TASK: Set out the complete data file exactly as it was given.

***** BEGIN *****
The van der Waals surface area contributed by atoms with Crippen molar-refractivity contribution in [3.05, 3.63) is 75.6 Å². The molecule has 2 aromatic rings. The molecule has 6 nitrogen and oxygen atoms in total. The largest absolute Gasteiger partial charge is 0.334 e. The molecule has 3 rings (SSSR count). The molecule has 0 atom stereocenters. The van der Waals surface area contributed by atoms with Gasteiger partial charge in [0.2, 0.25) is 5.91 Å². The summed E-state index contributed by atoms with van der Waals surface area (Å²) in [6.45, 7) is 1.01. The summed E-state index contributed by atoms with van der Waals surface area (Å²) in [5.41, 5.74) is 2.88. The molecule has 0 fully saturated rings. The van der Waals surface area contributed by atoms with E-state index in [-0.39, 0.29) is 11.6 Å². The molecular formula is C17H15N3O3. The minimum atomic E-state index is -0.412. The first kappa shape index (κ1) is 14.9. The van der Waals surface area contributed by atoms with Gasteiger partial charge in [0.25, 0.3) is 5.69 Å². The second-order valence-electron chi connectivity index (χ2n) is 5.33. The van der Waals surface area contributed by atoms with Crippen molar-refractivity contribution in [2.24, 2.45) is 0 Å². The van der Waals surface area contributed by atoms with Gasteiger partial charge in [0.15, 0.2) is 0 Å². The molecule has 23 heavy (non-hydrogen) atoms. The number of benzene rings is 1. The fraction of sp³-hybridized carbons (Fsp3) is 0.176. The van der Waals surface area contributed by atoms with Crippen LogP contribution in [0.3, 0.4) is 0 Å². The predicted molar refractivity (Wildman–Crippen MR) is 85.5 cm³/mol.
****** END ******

The van der Waals surface area contributed by atoms with Crippen molar-refractivity contribution in [3.05, 3.63) is 75.6 Å². The molecule has 2 aromatic rings. The molecule has 6 nitrogen and oxygen atoms in total. The largest absolute Gasteiger partial charge is 0.334 e. The molecule has 3 rings (SSSR count). The molecule has 0 atom stereocenters. The van der Waals surface area contributed by atoms with Gasteiger partial charge in [0.2, 0.25) is 5.91 Å². The summed E-state index contributed by atoms with van der Waals surface area (Å²) in [6.45, 7) is 1.01. The summed E-state index contributed by atoms with van der Waals surface area (Å²) in [5.41, 5.74) is 2.88. The molecule has 0 fully saturated rings. The van der Waals surface area contributed by atoms with E-state index in [-0.39, 0.29) is 11.6 Å². The molecular formula is C17H15N3O3. The minimum atomic E-state index is -0.412. The first kappa shape index (κ1) is 14.9. The van der Waals surface area contributed by atoms with Gasteiger partial charge in [0.25, 0.3) is 5.69 Å². The second-order valence-electron chi connectivity index (χ2n) is 5.33. The van der Waals surface area contributed by atoms with Crippen molar-refractivity contribution in [2.24, 2.45) is 0 Å². The van der Waals surface area contributed by atoms with Gasteiger partial charge in [0.15, 0.2) is 0 Å². The molecule has 23 heavy (non-hydrogen) atoms. The number of benzene rings is 1. The fraction of sp³-hybridized carbons (Fsp3) is 0.176. The van der Waals surface area contributed by atoms with Crippen LogP contribution in [0.3, 0.4) is 0 Å². The predicted molar refractivity (Wildman–Crippen MR) is 85.5 cm³/mol.